Learn How to Read a Label

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One of the challenges that many people have is understanding the nutritional label on a food product and trying to decipher what it actually means. It can be very confusing and disconcerting , especially when you don’t know where to start! I’m going to explain to you how you can do this and also point out important things you need to look for when reading a label. Hopefully this will leave you feeling more confident and the next time you go to look at a label, you will totally nail it as once you can read one, you can read them all! 

Why is reading a label important

Reading labels is super important because you need to know what is actually in the food or drink that you are putting into your body. Food and beverage manufacturers do a great job at attracting our attention. It is their job to make us buy these products so that is why they often use great marketing techniques and amazing sounding nutritional claims. You see claims like ‘gluten-free prunes’ and ‘cholesterol-free avocados’ – of course prunes are gluten free, they are not made from wheat and of course avocados are cholesterol free, they are not an animal product. Many of these claims are designed to mislead and you need to be able to see past them so that you can make an empowered decision about whether you want buy the product or not. The only helpful bit is to read the ingredients and look at the nutritional panel as these are going to tell you what you need to know.

Things to look out for on a label

  • Hidden sugars – these are EVERYWHERE and food manufacturers do a great job of hiding them by calling them all these wild and wonderful names! I will tell you some of these names shortly.
  • Avoid low-fat options as these tend to be higher in salt and sugar. Don’t fall for the claims ‘fat-free’ or ‘no added sugar’ – this is just clever marketing designed to attract your attention. Actually have a look at what else is in it.
  • Undecipherable ingredients that sound as though they have come out of a science lab – if you can’t even pronounce it then it’s highly likely that it is a food you shouldn’t be eating!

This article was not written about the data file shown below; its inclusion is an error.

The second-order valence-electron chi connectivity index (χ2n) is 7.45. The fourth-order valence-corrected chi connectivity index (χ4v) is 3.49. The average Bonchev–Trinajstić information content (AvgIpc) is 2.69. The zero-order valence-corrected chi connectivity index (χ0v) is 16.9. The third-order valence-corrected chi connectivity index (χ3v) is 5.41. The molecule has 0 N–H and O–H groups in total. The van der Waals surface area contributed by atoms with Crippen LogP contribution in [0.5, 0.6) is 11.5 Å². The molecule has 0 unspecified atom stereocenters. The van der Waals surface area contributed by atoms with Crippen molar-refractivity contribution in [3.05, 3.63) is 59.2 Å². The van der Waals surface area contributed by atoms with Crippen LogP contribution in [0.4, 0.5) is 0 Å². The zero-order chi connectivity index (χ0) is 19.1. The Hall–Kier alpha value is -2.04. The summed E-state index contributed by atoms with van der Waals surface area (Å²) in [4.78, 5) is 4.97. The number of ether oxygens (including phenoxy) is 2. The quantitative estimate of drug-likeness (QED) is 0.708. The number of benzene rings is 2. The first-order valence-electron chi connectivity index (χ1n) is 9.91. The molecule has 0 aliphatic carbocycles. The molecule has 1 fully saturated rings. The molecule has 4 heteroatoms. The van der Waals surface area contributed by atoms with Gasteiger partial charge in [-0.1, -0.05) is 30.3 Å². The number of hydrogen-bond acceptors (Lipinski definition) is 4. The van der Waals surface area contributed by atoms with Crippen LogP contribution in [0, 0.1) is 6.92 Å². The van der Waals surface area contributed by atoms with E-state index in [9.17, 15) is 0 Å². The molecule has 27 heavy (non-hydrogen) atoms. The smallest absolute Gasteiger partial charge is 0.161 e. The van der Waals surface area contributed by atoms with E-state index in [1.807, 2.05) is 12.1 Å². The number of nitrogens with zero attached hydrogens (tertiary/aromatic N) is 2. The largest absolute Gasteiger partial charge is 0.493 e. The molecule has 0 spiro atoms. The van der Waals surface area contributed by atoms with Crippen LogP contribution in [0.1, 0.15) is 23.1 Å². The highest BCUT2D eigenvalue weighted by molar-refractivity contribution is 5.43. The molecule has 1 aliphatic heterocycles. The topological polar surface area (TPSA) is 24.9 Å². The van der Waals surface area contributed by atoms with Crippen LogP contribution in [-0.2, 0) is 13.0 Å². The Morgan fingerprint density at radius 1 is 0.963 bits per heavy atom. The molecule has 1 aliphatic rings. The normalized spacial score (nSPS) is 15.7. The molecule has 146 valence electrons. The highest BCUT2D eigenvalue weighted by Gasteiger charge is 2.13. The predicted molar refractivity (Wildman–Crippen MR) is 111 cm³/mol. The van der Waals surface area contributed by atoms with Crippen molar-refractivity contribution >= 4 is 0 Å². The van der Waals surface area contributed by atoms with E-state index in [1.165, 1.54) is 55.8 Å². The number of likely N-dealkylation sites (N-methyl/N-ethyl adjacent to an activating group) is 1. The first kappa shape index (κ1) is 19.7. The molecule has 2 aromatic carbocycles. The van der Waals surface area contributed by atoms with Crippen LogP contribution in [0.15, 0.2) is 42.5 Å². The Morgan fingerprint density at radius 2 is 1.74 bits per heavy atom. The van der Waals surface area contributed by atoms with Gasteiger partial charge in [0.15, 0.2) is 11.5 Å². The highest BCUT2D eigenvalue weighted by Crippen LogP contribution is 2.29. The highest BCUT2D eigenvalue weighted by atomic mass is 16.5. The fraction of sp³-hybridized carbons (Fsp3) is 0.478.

• Additives & Preservatives – these will either be displayed as a name or a number (or ‘E-number’ if it is from the European Union). The names that are used are very deceiving as they usually sound quite harmless – again this is just a trick to fool you into thinking that it’s ok. The reason that names are used more often nowadays is that consumers have become more savvy and are aware that ‘numbers’ are something to be avoided.
  • Fortified vitamins and minerals – this shows that the product has been so refined and processed that the manufacturer has actually had to add a synthetic vitamin/ mineral back into the product to make it nutritionally viable! Again, great marketing as it attracts your attention and makes you think that it MUST be ‘healthy’ as it contains all these ‘nutrients’.

Sugar in all its many forms

In order to find the sugar content of a product, you firstly need to look at the ingredient list and then drop down to the nutritional panel. As I already mentioned, you need to be very wary of products that claim they are “sugar free” or have “ no added sugar” – this typically means they are free of sucrose (table sugar), but other types of sugar may be present such as fructose, corn syrup etc. The average person eats 22 teaspoons of sugar a day and most of this is hidden sugar. Processed foods (food that comes in packets) are where most sugars are hidden, so reading the label is very important.

Sugar can be ‘hidden’ by being called any of the following names:

  • Barley malt
  • Buttered syrup 
  • Cane juice crystals
  • Caramel 
  • Corn syrup